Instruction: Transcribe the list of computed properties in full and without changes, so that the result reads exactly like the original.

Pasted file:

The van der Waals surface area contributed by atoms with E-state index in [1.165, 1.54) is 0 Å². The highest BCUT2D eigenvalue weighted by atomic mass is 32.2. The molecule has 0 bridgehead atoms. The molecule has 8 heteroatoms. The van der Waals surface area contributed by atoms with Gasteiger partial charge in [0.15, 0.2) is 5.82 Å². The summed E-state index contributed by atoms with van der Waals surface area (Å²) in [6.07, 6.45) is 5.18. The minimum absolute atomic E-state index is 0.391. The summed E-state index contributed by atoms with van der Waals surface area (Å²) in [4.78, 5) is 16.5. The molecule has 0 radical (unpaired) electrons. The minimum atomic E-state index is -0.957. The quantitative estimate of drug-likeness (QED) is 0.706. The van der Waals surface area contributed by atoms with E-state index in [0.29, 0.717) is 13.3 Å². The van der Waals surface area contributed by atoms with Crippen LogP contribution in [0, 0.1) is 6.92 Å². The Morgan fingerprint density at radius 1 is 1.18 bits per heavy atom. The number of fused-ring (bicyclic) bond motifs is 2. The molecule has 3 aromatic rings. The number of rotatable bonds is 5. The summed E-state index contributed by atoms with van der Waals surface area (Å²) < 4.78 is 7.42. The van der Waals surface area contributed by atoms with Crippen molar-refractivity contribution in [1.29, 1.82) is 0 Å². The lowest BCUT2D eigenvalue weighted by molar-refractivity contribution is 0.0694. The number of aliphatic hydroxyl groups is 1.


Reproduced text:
The van der Waals surface area contributed by atoms with E-state index in [1.165, 1.54) is 0 Å². The highest BCUT2D eigenvalue weighted by atomic mass is 32.2. The molecule has 0 bridgehead atoms. The molecule has 8 heteroatoms. The van der Waals surface area contributed by atoms with Gasteiger partial charge in [0.15, 0.2) is 5.82 Å². The summed E-state index contributed by atoms with van der Waals surface area (Å²) in [6.07, 6.45) is 5.18. The minimum absolute atomic E-state index is 0.391. The summed E-state index contributed by atoms with van der Waals surface area (Å²) in [4.78, 5) is 16.5. The molecule has 0 radical (unpaired) electrons. The minimum atomic E-state index is -0.957. The quantitative estimate of drug-likeness (QED) is 0.706. The van der Waals surface area contributed by atoms with E-state index in [0.29, 0.717) is 13.3 Å². The van der Waals surface area contributed by atoms with Crippen LogP contribution in [0, 0.1) is 6.92 Å². The Morgan fingerprint density at radius 1 is 1.18 bits per heavy atom. The number of fused-ring (bicyclic) bond motifs is 2. The molecule has 3 aromatic rings. The number of rotatable bonds is 5. The summed E-state index contributed by atoms with van der Waals surface area (Å²) < 4.78 is 7.42. The van der Waals surface area contributed by atoms with Crippen molar-refractivity contribution in [1.29, 1.82) is 0 Å². The lowest BCUT2D eigenvalue weighted by molar-refractivity contribution is 0.0694. The number of aliphatic hydroxyl groups is 1.